Here's what is in sys.user_token in the scenario that doesn't work:
<user_token principal_id="5" name="dispatcher" type="SQL USER"
usage="GRANT OR DENY" />
<user_token principal_id="0" name="public" type="ROLE" usage="GRANT OR
DENY" />
<user_token principal_id="16384" name="db_owner" type="ROLE"
usage="GRANT
OR DENY" />

Did I discover some magic property of the [dbo] user and [dbo] schema
(not
likely), or am I missing something conceptual about permissions grants
through certificates?

Thanks,
--Craig.

Here's the script that works: (the script that doesn't follows)
-----
SELECT 0, SUSER_NAME(), USER_NAME()
GO
REVERT
GO
SELECT 1, SUSER_NAME(), USER_NAME()
GO
USE [master]
GO
IF EXISTS (SELECT * FROM [sys].[databases] WHERE [name] =
'dispatcherDB')
DROP DATABASE [dispatcherDB]
GO
IF EXISTS (SELECT * FROM [sys].[databases] WHERE [name] = 'providerDB')
DROP
DATABASE [providerDB]
GO
IF EXISTS (SELECT * FROM [sys].[server_principals] WHERE [name] =
'dispatcher') DROP LOGIN [dispatcher]
GO
IF EXISTS (SELECT * FROM [sys].[server_principals] WHERE [name] =
'provider') DROP LOGIN [provider]
GO
EXECUTE xp_cmdshell 'del c:\temp\dispatchSproc.cert', NO_OUTPUT;
GO
CREATE DATABASE [dispatcherDB]
GO
CREATE DATABASE [providerDB]
GO
CREATE LOGIN [dispatcher]
WITH PASSWORD = '53cr37',
DEFAULT_DATABASE = [dispatcherDB],
CHECK_EXPIRATION=OFF,
CHECK_POLICY=OFF;
GO
CREATE LOGIN [provider]
WITH PASSWORD = '53cr37',
DEFAULT_DATABASE=[providerDB],
CHECK_EXPIRATION=OFF,
CHECK_POLICY=OFF;
GO
-- Create objects in dispatcher database
USE [dispatcherDB]
GO
CREATE USER [dispatcher]
-- WITH DEFAULT_SCHEMA = [dsp];
GO
EXEC sp_addrolemember N'db_owner', N'dispatcher'
GO
-- Continue to create objects as the dispatcher user, in the default
schema
for this user, dsp:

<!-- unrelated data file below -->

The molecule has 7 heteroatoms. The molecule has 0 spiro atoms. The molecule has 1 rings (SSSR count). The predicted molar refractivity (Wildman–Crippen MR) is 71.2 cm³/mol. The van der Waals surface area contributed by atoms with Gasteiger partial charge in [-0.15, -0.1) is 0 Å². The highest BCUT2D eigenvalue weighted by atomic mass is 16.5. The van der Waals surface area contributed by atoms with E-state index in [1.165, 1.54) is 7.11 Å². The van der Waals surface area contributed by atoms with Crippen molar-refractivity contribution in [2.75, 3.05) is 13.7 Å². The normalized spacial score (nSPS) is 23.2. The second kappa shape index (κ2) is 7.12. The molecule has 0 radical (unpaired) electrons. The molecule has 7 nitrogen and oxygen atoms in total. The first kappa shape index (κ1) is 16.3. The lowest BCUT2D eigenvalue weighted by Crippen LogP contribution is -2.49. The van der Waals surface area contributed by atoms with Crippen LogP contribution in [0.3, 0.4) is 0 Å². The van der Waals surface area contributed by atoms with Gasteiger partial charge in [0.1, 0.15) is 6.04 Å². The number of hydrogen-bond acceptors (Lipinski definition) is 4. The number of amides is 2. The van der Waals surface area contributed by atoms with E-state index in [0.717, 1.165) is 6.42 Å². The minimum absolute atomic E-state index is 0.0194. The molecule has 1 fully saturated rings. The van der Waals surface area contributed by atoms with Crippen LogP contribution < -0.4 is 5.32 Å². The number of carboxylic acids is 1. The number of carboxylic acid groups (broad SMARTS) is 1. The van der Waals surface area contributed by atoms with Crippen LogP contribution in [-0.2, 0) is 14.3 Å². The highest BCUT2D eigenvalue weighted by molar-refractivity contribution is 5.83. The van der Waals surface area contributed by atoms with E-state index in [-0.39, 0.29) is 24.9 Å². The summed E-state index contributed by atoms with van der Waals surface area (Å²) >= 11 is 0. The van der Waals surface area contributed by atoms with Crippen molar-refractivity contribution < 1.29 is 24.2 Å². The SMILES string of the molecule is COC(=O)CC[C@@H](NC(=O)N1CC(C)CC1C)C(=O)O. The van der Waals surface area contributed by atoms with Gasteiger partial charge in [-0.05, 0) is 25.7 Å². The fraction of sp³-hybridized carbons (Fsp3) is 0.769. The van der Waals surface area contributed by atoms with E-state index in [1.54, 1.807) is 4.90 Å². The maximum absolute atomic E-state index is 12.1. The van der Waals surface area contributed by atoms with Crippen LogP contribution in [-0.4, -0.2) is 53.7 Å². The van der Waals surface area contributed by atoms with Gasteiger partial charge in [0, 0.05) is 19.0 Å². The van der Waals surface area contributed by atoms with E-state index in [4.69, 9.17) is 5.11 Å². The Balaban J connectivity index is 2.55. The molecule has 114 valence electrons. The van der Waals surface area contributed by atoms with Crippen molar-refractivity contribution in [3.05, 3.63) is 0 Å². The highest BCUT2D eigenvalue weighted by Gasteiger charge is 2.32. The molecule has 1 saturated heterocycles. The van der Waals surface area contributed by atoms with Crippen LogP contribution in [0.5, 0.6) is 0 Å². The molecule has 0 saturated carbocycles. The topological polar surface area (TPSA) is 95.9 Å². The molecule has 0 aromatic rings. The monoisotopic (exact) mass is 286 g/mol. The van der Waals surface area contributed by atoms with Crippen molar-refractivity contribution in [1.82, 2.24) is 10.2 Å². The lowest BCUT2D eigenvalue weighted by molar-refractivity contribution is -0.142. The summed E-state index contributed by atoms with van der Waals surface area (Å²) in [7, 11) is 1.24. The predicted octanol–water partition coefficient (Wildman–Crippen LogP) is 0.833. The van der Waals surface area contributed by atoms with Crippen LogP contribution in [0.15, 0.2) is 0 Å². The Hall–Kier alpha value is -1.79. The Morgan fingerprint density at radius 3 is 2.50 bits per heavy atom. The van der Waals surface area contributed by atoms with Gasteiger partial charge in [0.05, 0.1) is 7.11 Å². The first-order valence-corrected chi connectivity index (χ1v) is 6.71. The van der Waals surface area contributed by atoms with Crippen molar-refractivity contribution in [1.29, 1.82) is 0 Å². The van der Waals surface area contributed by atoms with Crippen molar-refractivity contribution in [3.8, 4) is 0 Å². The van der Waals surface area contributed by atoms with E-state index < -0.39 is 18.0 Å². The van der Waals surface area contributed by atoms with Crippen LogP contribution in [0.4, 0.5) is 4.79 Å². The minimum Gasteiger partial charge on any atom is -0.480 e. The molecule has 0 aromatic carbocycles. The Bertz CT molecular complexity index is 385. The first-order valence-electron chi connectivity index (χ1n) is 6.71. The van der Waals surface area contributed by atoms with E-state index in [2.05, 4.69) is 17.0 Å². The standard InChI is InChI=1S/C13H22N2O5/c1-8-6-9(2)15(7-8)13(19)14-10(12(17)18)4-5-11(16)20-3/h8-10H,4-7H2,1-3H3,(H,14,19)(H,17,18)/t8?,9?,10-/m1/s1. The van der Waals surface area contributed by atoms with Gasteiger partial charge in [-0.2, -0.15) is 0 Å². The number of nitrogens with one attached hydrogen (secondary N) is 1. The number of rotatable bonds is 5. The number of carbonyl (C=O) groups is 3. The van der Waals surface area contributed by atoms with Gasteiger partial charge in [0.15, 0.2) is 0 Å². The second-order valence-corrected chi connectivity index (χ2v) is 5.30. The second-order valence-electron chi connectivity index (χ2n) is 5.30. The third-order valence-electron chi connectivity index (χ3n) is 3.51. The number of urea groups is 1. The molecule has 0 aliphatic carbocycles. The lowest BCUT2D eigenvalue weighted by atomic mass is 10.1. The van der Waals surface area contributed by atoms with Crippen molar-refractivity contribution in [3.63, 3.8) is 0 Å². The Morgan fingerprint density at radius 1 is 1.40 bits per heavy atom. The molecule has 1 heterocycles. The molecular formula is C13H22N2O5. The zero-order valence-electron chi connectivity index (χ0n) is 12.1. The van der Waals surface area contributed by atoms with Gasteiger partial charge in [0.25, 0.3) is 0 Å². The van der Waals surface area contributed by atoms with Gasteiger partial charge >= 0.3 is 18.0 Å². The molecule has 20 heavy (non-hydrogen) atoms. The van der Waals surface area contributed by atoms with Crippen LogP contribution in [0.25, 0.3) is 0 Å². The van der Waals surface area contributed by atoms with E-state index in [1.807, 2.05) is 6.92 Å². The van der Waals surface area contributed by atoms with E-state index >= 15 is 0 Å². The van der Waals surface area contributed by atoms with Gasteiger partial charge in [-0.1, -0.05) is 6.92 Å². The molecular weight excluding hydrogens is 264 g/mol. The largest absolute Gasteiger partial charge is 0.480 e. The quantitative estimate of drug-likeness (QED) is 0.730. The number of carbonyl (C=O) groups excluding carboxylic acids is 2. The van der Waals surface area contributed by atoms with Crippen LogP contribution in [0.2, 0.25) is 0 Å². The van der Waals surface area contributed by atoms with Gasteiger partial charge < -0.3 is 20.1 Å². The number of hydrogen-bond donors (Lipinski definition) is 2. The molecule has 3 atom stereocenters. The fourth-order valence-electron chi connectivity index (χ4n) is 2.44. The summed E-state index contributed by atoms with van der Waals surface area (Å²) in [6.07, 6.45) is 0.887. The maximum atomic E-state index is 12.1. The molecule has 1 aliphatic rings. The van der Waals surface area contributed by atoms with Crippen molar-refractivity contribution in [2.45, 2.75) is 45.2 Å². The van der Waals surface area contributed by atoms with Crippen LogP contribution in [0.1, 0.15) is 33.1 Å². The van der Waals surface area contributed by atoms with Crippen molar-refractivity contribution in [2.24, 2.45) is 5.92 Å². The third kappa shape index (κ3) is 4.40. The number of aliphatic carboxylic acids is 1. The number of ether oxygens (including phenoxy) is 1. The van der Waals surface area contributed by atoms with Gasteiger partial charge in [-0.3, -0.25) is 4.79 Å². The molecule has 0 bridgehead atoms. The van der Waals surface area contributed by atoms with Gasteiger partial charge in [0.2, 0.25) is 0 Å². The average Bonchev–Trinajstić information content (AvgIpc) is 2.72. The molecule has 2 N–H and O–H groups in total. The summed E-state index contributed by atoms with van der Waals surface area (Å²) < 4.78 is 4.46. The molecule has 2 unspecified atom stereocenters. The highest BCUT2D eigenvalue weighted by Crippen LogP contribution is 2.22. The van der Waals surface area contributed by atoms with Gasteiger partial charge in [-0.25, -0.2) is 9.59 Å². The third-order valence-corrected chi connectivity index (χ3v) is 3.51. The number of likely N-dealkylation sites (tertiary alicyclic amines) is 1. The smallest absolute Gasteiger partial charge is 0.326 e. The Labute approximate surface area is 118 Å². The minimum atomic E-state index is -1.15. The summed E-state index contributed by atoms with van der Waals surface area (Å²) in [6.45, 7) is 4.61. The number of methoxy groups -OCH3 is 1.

EXECUTE AS USER = 'dispatcher'
GO
-- CREATE SCHEMA [dsp] AUTHORIZATION [dispatcher];
GO
CREATE PROCEDURE [dispatch]
WITH EXECUTE AS OWNER
AS
BEGIN
DECLARE @lclRequest xml;
DECLARE @lclResponse xml;

SET @lclRequest = (
SELECT
[principal_id],
[name],
[type],
[usage]
FROM
.



Relevant Pages

  • Re: Cross-database execution permissions with certificates and sch
    ... Whatever principal you impersonate with EXECUTE AS must have a security context in both databases but it doesn't need to be dbo. ... CREATE USER dispatcher ... The reason EXECUTE AS OWNER works with dbo as the schema owner is that 1) the certificate is a trusted authenticator because you granted AUTHENTICATE and 2) the impersonated dbo principal exists in dispatchDB by virtue of the fact that both databases are owed by the same server principal. ... You can still use the certificate as the authenticator as long as the impersonated principal has a security context in the referenced database as well. ...
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    ... seems to be related to EXECUTE AS OWNER. ... It also works if I add the dispatcher user ... Discard the private key from the certificate, ... make the provider user the owner (EXEC sp_addrolemember N'db_owner', ...
    (microsoft.public.sqlserver.security)